Gas is a different type of commodity - the markets are more regional. Demand is good, but there's not enough investment in gas. And there are not so much reserves of gas if you compare with coal for instance. But the prices will stay higher. We think we enter in a new era of higher gas prices driven by supply constraints. In our outlook, the US natural gas price will remain historically high, in a new price band.

    Some studies mention the re-emergence of nuclear power and forecast a boom for the uranium price. Currently it's traded at 20 dollars/lb, for August next year analysts' target is over 30 dollars/lb. What is your opinion?

    I think China can develop more nuclear power. But there's worldwide quite a lot opposition. And you know the cost of decommission is very high in the future. Uranium was in surplus, some years ago because of the decommissioning of the nuclear weapons, but now there's a shortage. So, the price is in an up trend.

    «I think alternative energy sources are competitive in current energy price environment.»

    Would you recommend a special attention from investors to companies in the uranium geography?

    South Africa was one of the uranium producers. In the gold mines you can extract uranium. With lower prices of uranium they stopped to extract uranium, but, now, with the high prices, some companies began to think of returning to exploration.

    One of the companies in the breaking news is a gold-uranium South African producer called Aflease that controls 60% of South Africa's easily available uranium. Its CEO is currently on an overseas road show visiting potential investors…

    Also in Canada, Cameco Corporation, a dominant nuclear energy company producing uranium fuel, can expand.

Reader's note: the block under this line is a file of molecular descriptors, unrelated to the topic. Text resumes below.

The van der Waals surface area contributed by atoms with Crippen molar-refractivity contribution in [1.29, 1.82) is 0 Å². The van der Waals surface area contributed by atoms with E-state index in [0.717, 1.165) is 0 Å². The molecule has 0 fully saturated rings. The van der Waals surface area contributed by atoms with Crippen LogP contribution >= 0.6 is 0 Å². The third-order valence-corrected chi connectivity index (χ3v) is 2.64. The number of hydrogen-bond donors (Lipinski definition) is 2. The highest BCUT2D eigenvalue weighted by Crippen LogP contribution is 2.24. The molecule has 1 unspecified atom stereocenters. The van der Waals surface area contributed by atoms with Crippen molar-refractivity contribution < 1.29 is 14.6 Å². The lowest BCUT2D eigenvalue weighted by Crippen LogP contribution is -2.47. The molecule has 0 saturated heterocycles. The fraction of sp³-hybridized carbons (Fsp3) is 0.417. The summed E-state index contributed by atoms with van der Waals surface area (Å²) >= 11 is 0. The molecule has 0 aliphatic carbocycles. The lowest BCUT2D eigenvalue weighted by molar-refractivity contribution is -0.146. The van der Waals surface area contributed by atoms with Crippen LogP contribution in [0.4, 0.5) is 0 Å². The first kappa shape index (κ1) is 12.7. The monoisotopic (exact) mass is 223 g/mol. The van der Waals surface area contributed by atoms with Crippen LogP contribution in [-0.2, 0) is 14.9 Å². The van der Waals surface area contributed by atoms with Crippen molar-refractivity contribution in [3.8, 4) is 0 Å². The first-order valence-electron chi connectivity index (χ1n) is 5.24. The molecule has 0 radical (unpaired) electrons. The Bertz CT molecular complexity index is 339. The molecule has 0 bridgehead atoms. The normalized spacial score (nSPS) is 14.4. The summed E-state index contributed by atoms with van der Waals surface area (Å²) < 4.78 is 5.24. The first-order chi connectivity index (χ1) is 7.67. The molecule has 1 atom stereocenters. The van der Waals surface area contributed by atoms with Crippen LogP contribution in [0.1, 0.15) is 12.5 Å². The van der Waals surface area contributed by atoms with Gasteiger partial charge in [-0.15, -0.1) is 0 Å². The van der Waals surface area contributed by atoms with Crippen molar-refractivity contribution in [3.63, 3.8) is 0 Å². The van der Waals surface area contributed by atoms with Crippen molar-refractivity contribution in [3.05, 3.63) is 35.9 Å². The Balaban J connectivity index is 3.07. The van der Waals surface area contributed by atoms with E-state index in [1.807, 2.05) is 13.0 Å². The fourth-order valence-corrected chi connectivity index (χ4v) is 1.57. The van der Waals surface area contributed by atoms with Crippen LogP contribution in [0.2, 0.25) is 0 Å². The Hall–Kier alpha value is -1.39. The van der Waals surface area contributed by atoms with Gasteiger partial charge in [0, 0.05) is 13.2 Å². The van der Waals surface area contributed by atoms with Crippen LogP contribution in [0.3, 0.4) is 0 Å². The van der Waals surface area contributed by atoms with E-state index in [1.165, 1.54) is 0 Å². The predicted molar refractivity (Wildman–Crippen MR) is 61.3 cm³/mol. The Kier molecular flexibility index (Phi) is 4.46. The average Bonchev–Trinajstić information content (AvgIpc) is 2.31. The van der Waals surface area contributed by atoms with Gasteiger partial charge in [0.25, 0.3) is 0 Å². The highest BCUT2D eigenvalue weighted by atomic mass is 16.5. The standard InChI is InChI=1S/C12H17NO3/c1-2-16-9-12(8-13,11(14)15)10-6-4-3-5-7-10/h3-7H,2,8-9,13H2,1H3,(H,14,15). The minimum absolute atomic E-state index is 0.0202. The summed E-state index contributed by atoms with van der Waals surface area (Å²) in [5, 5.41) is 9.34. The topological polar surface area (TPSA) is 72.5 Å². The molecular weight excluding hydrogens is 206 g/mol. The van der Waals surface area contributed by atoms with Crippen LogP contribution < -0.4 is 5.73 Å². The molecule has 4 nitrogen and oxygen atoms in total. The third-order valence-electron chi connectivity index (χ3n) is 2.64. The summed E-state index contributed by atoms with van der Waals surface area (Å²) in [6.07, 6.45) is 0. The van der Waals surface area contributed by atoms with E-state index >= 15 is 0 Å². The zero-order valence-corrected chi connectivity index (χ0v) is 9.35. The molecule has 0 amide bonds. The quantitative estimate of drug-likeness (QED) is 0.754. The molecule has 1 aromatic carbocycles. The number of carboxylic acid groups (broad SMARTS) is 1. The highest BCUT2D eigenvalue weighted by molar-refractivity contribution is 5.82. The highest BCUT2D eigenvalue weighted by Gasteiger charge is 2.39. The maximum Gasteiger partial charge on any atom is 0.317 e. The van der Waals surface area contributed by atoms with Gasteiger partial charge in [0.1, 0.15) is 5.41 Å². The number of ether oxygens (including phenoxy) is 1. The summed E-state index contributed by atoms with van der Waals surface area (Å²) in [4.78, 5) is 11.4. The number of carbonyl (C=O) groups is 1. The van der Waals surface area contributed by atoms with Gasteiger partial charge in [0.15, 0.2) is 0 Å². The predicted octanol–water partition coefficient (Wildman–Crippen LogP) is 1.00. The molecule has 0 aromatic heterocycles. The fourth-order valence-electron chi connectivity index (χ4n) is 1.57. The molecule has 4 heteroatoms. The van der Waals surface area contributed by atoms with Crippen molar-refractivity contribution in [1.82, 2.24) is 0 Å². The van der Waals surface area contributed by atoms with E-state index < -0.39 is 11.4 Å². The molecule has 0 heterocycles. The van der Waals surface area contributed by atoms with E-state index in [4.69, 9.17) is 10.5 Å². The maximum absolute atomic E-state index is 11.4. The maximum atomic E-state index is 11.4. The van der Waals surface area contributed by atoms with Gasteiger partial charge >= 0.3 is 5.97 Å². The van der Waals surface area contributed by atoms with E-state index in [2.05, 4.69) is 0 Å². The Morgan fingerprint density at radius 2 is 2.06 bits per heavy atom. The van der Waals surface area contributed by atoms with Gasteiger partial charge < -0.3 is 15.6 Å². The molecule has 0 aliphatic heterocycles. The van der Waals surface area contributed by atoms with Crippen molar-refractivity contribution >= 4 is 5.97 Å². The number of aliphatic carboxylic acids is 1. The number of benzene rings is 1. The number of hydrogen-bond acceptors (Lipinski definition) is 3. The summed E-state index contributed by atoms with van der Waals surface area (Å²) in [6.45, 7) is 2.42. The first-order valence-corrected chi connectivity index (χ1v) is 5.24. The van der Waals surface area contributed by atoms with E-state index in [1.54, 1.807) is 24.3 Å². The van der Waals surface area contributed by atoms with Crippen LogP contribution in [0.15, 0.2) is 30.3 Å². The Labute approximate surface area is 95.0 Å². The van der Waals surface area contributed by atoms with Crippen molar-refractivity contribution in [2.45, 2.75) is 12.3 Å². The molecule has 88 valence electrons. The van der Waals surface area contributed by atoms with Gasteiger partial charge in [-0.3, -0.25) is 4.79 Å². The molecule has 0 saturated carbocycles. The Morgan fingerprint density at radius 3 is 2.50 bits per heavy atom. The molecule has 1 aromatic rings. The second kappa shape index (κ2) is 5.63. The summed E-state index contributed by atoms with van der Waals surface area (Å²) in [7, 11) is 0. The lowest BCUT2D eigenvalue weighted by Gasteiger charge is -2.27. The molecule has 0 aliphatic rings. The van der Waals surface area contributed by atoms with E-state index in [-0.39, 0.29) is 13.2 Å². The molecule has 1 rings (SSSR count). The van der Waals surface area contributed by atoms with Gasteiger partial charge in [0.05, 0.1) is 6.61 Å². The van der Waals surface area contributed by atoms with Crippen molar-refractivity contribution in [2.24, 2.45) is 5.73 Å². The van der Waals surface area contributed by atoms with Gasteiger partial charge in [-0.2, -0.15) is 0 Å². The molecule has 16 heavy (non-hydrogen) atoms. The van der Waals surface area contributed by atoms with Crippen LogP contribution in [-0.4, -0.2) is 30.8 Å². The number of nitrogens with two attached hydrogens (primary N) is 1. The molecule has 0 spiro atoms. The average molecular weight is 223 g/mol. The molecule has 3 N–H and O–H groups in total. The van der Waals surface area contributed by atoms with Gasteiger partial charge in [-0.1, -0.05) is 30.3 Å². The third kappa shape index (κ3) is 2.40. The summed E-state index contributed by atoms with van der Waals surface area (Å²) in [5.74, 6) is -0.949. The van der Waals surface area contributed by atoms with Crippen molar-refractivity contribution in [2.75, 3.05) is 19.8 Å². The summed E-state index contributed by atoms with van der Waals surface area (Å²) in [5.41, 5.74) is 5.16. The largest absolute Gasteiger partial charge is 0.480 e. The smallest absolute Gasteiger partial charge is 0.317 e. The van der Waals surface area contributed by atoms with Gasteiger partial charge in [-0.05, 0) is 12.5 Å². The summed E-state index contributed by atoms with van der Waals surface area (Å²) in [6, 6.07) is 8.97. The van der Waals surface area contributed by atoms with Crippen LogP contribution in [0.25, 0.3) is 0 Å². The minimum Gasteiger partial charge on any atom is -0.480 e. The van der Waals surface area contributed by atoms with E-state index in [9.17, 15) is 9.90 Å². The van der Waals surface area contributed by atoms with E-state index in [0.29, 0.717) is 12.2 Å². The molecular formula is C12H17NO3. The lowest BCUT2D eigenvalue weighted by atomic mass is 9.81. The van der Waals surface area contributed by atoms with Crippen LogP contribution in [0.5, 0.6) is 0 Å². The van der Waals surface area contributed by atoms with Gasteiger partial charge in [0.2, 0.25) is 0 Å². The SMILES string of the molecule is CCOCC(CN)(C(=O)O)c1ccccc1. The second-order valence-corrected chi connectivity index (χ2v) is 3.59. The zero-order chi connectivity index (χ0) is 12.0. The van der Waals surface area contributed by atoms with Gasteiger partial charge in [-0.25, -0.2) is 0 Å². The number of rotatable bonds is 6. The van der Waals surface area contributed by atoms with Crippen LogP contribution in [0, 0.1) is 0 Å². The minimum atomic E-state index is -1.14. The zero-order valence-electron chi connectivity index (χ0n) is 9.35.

Do you expect a real window of opportunity for "green" energies?

    I think one of the interesting facts is the declining cost of power generation from wind or geothermal or natural gas in recent years. These costs will approach in 2005 the cost in euros per MWh for nuclear or coal gasification or supercritical coal. Even from the solar energy, we are seeing a decline cost trend, even if its cost is higher than the others. But, how much renewables will be in the power mix that's the question. I think alternative energy sources are competitive in current energy price environment. But our New Energy Fund is not only about renewables. We include also new technologies on the cusp of being commercially viable - fuel cell technology used in cars and buses, super conductors used in transmission grid infrastructure, etc.. But that's a quite volatile area.

    Merrill Lynch Investment Managers Approach
  • Mining: positive on copper, nickel, aluminium and bulk commodities (iron ore, coking coal and thermal coal)
  • Gold: positive on gold companies with by-product credits
  • Energy: positive on exploration and production and oil services which are most leveraged to the higher oil price
  • New Energy: focus on technologies for blackout avoidance, emission reduction and energy efficiency
  • Geo-Economy: increasing emphasis on emerging markets - China Factor, Russia - and unglamorous places
  • ©, 2004